Alemanic & Swiss German
gerardm at wiktionaryz.org
Wed Dec 6 10:59:48 CET 2006
Please understand, I am speaking at this moment very much from outside
the IETF and have been clear that I speak from *my *perspective. The
Google presentation gives you a reality check; only 15% of the content
is tagged and often incorrectly. This means to me that the codes are not
understood / adhered to. My problem is that in the Wikimedia Foundation
we do not tag our content correctly and as it is on the Internet, we
need to know what the IANA language tags and I have already matched 209
out of 250 WMF project codes.
For WiktionaryZ we have as a first step created language portals for
almost all languages that are in ISO-639-3. As a resource it is on the
Internet and we do where applicable use the same conventions to indicate
locales scripts etcetera. We can and want to add the other applicable
codes that exist like MARC and IANA language subtags.
Doug Ewell schreef:
> Gerard Meijssen <gerardm at wiktionaryz dot org> wrote:
>> From my perspective the RFC 4646 that is seemingly inevitable is
>> problematic because it only addresses on how it wants to be backwards
>> compatible and is willing to sacrifice the easy understanding that a
>> single list would bring with a hybrid system. A hybrid system where
>> it is unclear to me how they want to link it to the ISO-639-3 content
>> with the argument that they are not willing to address it until the
>> standard is standard. From my perspective, when the ISO-639-3 is
>> finally ratified, this list of how to link needs to be there in a
>> finished form. By not having it at the time of ratification, it makes
>> the IANA codes less then credible. By not having a period where these
>> codes can be discussed, you will not have buy in.
> I need help understanding this:
> 1. The "backward compatibility" of RFC 4646 and 4646bis is a major
> design goal. There are many systems that use RFC 3066 tags and
> breaking compatibility with it, in particular by replacing 2-letter
> subtags such as "nl" with the 3 letter-equivalent "nld", is a
This seems to be an excellent design goal from an engineering point of
view. From a marketing point of view, I would say that it is a
unmitigated disaster. With only 15% of the Internet content tagged at
all and much of it wrong it looks like you are building on top on
quicksand. I have already spend a lot of time trying to understand it
and the way it works seems Byzantine to me.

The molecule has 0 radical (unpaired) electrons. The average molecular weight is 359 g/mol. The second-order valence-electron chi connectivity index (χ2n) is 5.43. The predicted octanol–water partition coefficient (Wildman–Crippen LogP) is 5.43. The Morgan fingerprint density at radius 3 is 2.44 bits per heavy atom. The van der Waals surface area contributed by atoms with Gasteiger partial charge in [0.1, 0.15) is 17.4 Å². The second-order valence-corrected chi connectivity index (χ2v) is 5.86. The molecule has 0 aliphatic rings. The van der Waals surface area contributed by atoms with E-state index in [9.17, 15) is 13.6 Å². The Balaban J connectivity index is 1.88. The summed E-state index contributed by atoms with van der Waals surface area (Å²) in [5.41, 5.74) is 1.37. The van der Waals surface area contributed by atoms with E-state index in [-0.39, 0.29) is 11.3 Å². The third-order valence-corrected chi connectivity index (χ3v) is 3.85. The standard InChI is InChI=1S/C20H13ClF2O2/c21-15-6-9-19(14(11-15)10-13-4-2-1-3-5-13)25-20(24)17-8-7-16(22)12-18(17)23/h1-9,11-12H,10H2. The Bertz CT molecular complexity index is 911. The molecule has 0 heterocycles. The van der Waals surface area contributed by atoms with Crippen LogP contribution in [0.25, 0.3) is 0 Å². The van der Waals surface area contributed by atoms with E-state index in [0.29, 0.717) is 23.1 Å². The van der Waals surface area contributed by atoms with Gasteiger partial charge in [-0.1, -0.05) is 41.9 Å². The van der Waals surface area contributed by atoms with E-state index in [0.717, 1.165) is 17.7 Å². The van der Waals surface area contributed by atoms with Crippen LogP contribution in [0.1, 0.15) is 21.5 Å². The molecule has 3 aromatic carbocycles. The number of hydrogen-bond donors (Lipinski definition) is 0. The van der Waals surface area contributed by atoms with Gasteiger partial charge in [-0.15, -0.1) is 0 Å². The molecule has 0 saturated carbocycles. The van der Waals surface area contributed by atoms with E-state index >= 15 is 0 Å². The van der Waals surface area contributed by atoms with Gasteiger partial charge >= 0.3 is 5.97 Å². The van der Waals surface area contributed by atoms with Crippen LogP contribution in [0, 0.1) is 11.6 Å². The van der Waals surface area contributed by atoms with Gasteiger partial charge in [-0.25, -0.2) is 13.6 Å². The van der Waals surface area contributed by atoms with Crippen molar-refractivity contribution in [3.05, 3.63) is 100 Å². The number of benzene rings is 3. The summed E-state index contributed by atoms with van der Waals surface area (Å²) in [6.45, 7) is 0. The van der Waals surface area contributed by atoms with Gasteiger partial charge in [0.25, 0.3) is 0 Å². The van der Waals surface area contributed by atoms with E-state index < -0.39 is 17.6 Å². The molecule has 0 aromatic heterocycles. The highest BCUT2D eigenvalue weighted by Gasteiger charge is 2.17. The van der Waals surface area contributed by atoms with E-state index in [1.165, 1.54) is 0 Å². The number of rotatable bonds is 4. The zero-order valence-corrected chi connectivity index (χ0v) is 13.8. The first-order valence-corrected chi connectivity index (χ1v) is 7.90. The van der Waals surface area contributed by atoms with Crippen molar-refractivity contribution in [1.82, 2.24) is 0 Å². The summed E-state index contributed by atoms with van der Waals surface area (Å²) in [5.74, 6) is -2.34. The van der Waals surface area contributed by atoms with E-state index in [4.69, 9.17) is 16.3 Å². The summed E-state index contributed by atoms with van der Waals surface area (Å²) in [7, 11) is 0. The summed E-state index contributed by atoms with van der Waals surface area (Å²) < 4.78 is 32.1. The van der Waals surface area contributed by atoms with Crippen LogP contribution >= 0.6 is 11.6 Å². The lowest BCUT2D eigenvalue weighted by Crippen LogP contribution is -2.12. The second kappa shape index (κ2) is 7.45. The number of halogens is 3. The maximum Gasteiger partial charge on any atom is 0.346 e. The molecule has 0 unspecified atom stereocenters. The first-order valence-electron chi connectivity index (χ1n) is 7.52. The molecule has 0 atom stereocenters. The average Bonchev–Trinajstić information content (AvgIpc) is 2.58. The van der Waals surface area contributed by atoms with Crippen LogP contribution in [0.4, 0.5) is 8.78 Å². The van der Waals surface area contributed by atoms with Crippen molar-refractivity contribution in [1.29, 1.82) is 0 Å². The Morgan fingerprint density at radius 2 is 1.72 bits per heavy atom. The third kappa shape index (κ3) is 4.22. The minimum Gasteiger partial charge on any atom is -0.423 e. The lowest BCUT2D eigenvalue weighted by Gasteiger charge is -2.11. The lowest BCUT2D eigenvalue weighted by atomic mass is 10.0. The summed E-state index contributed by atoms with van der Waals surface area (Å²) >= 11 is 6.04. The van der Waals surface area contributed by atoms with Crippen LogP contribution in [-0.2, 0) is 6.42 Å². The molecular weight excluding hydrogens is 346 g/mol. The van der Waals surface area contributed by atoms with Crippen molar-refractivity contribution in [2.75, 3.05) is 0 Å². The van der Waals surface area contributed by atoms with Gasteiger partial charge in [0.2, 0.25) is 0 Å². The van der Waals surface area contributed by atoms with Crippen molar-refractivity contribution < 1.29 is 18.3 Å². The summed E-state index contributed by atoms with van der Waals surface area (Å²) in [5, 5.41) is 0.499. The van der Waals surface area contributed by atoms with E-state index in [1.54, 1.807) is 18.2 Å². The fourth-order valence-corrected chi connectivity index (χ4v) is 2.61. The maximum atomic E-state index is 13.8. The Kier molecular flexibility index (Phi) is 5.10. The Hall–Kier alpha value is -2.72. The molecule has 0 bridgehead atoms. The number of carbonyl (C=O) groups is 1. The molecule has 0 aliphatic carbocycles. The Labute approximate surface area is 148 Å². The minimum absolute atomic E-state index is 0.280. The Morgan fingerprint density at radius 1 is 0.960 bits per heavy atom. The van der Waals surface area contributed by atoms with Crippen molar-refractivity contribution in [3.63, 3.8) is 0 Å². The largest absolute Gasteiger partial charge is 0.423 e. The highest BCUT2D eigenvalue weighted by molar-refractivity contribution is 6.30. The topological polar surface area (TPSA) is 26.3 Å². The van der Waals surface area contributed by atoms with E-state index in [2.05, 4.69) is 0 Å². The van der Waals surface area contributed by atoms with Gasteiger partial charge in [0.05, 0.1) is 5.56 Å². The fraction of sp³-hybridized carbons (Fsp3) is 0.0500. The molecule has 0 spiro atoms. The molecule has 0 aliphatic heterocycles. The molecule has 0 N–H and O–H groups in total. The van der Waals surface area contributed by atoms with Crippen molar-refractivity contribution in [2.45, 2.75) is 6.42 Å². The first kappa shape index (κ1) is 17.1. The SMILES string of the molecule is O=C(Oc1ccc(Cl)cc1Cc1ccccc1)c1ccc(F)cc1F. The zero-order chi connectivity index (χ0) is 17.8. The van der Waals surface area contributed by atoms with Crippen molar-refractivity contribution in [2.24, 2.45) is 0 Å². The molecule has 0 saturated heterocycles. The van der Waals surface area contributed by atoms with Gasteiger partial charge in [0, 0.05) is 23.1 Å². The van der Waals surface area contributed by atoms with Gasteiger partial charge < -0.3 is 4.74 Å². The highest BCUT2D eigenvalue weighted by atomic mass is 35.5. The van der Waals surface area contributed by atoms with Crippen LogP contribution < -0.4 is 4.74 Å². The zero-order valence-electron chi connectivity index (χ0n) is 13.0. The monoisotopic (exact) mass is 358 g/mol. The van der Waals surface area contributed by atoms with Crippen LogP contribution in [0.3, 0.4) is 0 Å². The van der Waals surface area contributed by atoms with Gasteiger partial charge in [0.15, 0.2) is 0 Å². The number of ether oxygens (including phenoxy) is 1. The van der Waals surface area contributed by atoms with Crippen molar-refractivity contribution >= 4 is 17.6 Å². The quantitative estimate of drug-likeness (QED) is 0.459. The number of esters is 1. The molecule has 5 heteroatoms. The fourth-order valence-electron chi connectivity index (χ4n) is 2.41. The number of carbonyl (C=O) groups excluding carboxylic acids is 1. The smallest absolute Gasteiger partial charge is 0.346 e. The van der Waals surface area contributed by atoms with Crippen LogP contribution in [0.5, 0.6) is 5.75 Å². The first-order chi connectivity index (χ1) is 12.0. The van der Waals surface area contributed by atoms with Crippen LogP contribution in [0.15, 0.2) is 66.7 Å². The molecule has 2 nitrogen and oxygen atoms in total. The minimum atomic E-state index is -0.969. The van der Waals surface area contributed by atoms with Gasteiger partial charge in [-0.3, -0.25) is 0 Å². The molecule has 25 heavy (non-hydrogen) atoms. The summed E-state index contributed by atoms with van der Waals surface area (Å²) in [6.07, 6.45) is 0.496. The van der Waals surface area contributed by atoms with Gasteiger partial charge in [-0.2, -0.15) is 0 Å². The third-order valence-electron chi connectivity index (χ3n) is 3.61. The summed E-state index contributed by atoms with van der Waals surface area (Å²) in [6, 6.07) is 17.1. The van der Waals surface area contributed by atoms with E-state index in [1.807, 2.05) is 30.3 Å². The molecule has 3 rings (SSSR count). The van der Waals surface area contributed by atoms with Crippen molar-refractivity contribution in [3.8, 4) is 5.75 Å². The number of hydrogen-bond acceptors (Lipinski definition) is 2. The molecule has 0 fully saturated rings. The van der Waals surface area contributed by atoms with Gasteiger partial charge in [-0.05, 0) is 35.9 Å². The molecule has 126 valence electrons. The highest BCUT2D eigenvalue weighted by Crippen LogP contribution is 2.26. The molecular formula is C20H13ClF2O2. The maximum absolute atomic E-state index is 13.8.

For me the goal of a new Standard should be to improve the 15% to better
than 75% but this 75% being correctly used code. This means make we need
the code to be credible and relevant. There is a need for a Standard
that adds value; WiktionaryZ for instance is likely to get content in
the bnx language. This language has no presence on the Internet yet and
it is unlikely to be found by search engines. For this it is really
relevant to have a proper code because this will facilitate the
recognition of these rare materials. If anything, success is in the long
tail where you can make easy converts. For this the ISO-639-3 though not
ratified is useful and therefore it has a credibility that the RFC 4646
> 2. No RFC that references a draft standard or RFC can be approved and
> published. The referenced standard must be an official standard.
> That is one of the rules of the game. ISO 639-3 is not yet an
> approved, official standard, therefore draft-4646bis is not yet
> eligible to become an RFC. But we have certainly "addressed" ISO
> 639-3 and discussed it and its code elements in detail. I don't see
> what the objection is.
There are two elements here.
* There is the obvious need for identifying languages like
Bangubangu which is not met.
* There is the need to know how the ISO-639-3 codes will relate to
the IANA language tags.
Having it only addressed from a technical point of view does not make it
work. We need to make it easy for people to tag the correct language to
> 3. It should be very clear, from reading draft-4646bis, how it
> intends to incorporate the ISO 639-3 code elements.
It should be clear I agree. I am afraid that it is not.
>> Yes, you cannot have it both ways. :( In a presentation of Google it
>> was suggested that the coding of content with language codes is so
>> unreliable that it is practically useless. This seems to suggest to
>> me that good marketing for the codes and clear benefits for using
>> correct codes is needed. To me this lack of the effectiveness of
>> these codes and the lack of good marketing makes the whole argument
>> for backwards compatibility increasingly weak.
> Many people are not using RFC 3066 correctly, therefore we should
> abandon backward compatibility and punish those who are using it
Computers are clever, they can easily shift from one code to another.
The people who currently use RFC 3066 correctly will continue to be
recognised for the quality tagging that they do. The point though is
that they are a small minority; a fraction of 15%. Is it not much better
to make sure that we get to at least 75% correctly tagged content ?
>> Making nationalistic issues the primary argument for what makes a
>> language ignores that many languages are spoken in many countries
>> which refutes the argument that it is for the single countries
>> involved to be the sole judge to decide on such languages.
> Is there a commentary on RFC 4646 or RFC 4646bis here?
Well, I can remember discussions where people insist zh being a language
while it clearly is not from a linguistic point of view.
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